Prior to the American entry into World War 2 (1939-1945), the United States Navy (USN) looked to fulfill a maritime patrol aircraft requirement centered around a flying boat design. Consolidated Aircraft responded with their XP4Y "Corregidor" which recorded its first-flight on May 5th, 1939. Due to wartime demands, and despite a hundreds-strong production order being signed, the design was cancelled with just the sole flying prototype completed.
Consolidated developed the XP4Y under the in-house "Model 31" designator and work began in 1938. As a sleek, all-modern / all-metal, aerodynamically-refined design, the aircraft incorporated a high-mounted wing mainplane assembly atop its fuselage for inherently good lifting qualities and to keep the engines far from ocean spray. Each mainplane carried a single, nacelled engine unit at its leading edge as well as retractable floats for waterborne balancing. The nose section was stepped to provide good views out over the nose for the pilots (seated side-by-side) and the lower fuselage section was designed with a boat-like hull for waterborne landings and takeoffs. The tail unit comprised a shared horizontal plane straddled by vertical tailplanes.
Two of its features - the twin rudder tail and the high-wing mainplanes -would later be used in Consolidated's classic World War 2 heavy bomber, the B-24 "Liberator", detailed elsewhere on this site.
As designed, the aircraft had a running length of 74 feet with a wingspan reaching 110 feet and an overall height of 25.1 feet. Weight reached 48,000lb gross. Proposed power was from 2 x Wright R-3350-8 "Cyclone 18" series air-cooled radials with each unit outputting 2,300 horsepower. Performance specs included a maximum speed of nearly 250 miles per hour with cruising done closer to 135mph. Range was out to 3,300 miles and its service ceiling reached 21,400 feet. Rate-of-climb was 1,230 feet-per-minute.
Proposed armament centered on a turreted, bow-mounted 37mm autocannon. A dorsal and tail turret position were each to receive 2 x 0.50 caliber Browning M2 heavy machine guns and the aircraft would have carried the typical USN drop bombs and depth charges of the day for attack.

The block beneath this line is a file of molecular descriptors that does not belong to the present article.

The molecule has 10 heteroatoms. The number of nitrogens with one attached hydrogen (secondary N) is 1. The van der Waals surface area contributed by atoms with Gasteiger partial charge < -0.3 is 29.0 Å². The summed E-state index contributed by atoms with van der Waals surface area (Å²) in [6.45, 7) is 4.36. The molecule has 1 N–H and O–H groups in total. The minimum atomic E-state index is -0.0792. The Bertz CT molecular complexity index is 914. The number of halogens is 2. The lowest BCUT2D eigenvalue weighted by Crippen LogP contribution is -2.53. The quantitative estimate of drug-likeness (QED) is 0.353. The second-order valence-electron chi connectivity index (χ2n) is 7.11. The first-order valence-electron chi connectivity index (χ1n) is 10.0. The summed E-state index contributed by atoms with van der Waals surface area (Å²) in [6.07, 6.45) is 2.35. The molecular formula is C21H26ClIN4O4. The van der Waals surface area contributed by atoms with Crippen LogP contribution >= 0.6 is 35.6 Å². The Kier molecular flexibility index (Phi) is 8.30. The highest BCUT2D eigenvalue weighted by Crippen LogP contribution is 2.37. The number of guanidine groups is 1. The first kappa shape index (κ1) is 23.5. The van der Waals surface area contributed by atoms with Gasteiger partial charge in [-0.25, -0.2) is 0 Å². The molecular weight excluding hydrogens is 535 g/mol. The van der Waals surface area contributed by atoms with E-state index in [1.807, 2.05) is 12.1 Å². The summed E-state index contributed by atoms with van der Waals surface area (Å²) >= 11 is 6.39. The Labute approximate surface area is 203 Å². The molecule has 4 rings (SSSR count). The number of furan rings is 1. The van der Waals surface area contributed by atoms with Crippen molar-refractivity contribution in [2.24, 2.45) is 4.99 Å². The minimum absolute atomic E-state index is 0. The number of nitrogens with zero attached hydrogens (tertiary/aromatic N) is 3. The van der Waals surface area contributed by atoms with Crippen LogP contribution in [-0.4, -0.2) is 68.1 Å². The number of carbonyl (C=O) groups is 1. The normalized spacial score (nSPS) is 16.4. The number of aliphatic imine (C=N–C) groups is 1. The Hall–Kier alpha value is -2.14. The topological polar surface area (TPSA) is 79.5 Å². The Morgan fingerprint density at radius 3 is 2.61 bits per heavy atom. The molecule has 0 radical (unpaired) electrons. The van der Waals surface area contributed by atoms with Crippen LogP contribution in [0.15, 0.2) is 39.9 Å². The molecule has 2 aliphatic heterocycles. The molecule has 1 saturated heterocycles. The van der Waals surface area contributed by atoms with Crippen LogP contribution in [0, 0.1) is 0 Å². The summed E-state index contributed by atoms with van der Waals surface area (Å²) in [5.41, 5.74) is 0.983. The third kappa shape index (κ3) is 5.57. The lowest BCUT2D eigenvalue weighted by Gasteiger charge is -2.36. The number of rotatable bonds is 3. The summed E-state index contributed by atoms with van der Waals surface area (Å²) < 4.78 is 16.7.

Beyond its military value, the Model 31 was also being developed for possible civilian marketplace operation. In this guise, the aircraft would have been modified to carry over fifty passengers in comfort - this was, after all, the Golden Age of the long-range flying boat for passenger air travel.
The first-flight of the Model 31 in May of 1939 showcased a well-performing, well-handling aircraft for its class. USN authorities liked what they saw and committed to the type as the "XP4Y-1" while it continued to undergo development into 1940. A production contract for 200 of the type was then signed and these would be built at an all-new Consolidated plant being constructed in New Orleans, Louisiana.
However, the American entry into World War 2 in December of 1941 - as well as the Wright engines, wartime materials and manpower needing to be committed elsewhere - meant that there lay little interest in continuing the XP4Y-1 program. As such, events led to its cancellation and Consolidated began manufacture of its famous PBY "Catalina" flying boat line (detailed elsewhere on this site) at the very factory that was to make the XP4Y - leaving the "Corregidor" as nothing more than a footnote in American military aviation history.